Our discussions of consciousness and animal rights have come and gone, but lately I have been reading more from Peter Singer. I was pleasantly surprised to see this link from NPR on my facebook wall. Not entirely relevant to our current material, but I thought it was worth sharing.
Wednesday, March 2, 2011
This is very good. Michael Schellenberger and Ted Nordhaus of the Breakthrough Institute have just written a very thought-provoking essay titled, ”The Long Death of Environmentalism.” Here's a brief summary of the context:
Last week Breakthrough co-founders Michael Shellenberger and Ted Nordhaus returned to Yale University for a retrospective on their seminal 2004 essay, “The Death of Environmentalism.” In their speech they argued that the critical work of rethinking green politics was cut short by fantasies about green jobs and “An Inconvenient Truth.” The latter backfired — more Americans started to believe news of global warming was being exaggerated after the movie came out — the former made false promises that could not be realized by cap and trade. What is an earnest green who cares about global warming to do now? In this speech, Nordhaus and Shellenberger reflect on what went so badly awry, and offer 12 Theses for a post-environmental approach to climate change.The entire essay is worth reading, but here is an excerpt: their “Twelve Theses for a Post-Environmental Movement.”
Twelve Theses for a Post-Environmental Movement
Today, the need to remake ecological politics is clearly more urgent than ever. That will require that we actually learn from our failures and let those lessons become the underlying assumptions for a new, post-environmental climate movement.
First, more, better, or louder climate science will not drive the transformation of the global energy economy. The resources necessary to make such a transformation will not be forthcoming in pursuit of climate benefits that are uncertain and far off in the future. Many greens have imagined that as the evidence of climate change becomes ever clearer, the case for action will become stronger. But the reality is that the more our understanding of the full complexity of the climate system advances, the greater the uncertainties about the impacts of climate change and the attribution of those impacts to anthropogenic activities will become. This is not because the evidence for anthropogenic warming will become weaker. It will in fact become stronger. But our understanding of how that warming impacts the climate system at regional and local scales will become harder to characterize, not easier.
Second, we need to stop trying to scare the pants off of the American public. Doing so has demonstrably backfired. Climate skepticism is on the rise, every snow storm is the subject of partisan rancor, and we are no closer to acting in any meaningful way to address climate change. Skepticism about climate science has been motivated by concerns about the remedies that greens have proposed. The solution is not more climate science but rather a different set of remedies.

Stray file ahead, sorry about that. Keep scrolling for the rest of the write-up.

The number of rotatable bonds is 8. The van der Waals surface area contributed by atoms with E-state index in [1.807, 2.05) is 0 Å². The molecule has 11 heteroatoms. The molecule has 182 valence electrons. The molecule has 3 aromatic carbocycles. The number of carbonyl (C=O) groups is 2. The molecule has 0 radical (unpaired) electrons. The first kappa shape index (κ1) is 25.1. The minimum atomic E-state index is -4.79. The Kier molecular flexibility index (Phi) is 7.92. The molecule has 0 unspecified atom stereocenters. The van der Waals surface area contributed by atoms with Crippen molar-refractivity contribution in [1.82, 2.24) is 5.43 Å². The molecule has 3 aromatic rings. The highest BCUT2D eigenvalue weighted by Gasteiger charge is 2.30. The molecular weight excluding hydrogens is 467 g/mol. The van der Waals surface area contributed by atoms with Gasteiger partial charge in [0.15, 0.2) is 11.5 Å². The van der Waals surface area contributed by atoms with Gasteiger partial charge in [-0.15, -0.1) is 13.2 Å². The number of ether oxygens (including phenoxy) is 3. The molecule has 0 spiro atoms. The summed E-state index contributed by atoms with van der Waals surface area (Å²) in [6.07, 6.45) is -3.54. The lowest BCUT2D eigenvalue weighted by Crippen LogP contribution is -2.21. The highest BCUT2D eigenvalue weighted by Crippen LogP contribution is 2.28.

Third, the most successful actions will not be justified for environmental reasons. The only two countries to significantly decarbonize their energy supplies — France and Sweden — did so for energy security reasons in response to oil price shocks, not for environmental reasons. Many conservatives who are skeptical of claims made by climate campaigners believe it’s a bad idea to send half a trillion or so a year abroad for foreign imported oil, which brings with it a whole host of threats to national and energy security. Others simply see three million current air pollution deaths a year as a far higher priority. We should put shared solutions at the center of our politics, not our view of the science.
Fourth, we need to stop imagining that we will solve global warming through behavior changes. There are no doubt many good reasons for those of us with enough affluence and control over the material circumstances of our lives to turn away from accumulative consumption. But we should not imagine this to be a climate strategy.
What most greens mean when they suggest that we need to fundamentally change our way of life isn’t so fundamental at all. They mostly mean that we need to stop crass consumerism, live in denser cities, and use public transit. And while there are many reasons to recommend each of these particular remedies, none will have much impact upon the trajectory of global emissions. That’s because much of the world already lives in dense cities- more and more of us every day. Relatively few of us globally today have the means to consume crassly, or even own an automobile.
Global development and urbanization are salutary trends – for they bring with them the opportunity for billions of us to live longer, healthier, and freer lives. But these trends also suggest that the green obsession with moralizing against profligate American lifestyles is entirely irrelevant to the future disposition of the global climate, or much anything else that really matters to the big ecological challenges that we will face in the coming century. More and more of the world will adopt the very living patterns that greens have so long valorized. And as they do they will use vastly more energy and resources, not less.
Fifth, we have to stop treating climate change as if it were a traditional pollution problem. As we noted in our book, climate change is as different from past pollution problems as nuclear warfare is from gang violence. Climate change will not be solved with end-of-pipe solutions, like smokestack scrubbers and sewage treatment plants that worked for past pollution problems. Rather it will require us to rebuild the entire global energy system with technologies that we mostly don’t have today in any form that could conceivably scale to meet that challenge.
Sixth, we will not regulate or price our way to a clean energy economy. Regulatory and pricing solutions tend to succeed when we have good, low cost alternatives to the activities which we are attempting to discourage or eliminate. We dealt with acid rain once we had access to low sulfur coal from the western United States and reached an international agreement to phase out CFCs only once DuPont demonstrated that they could produce a cheap alternative at scale.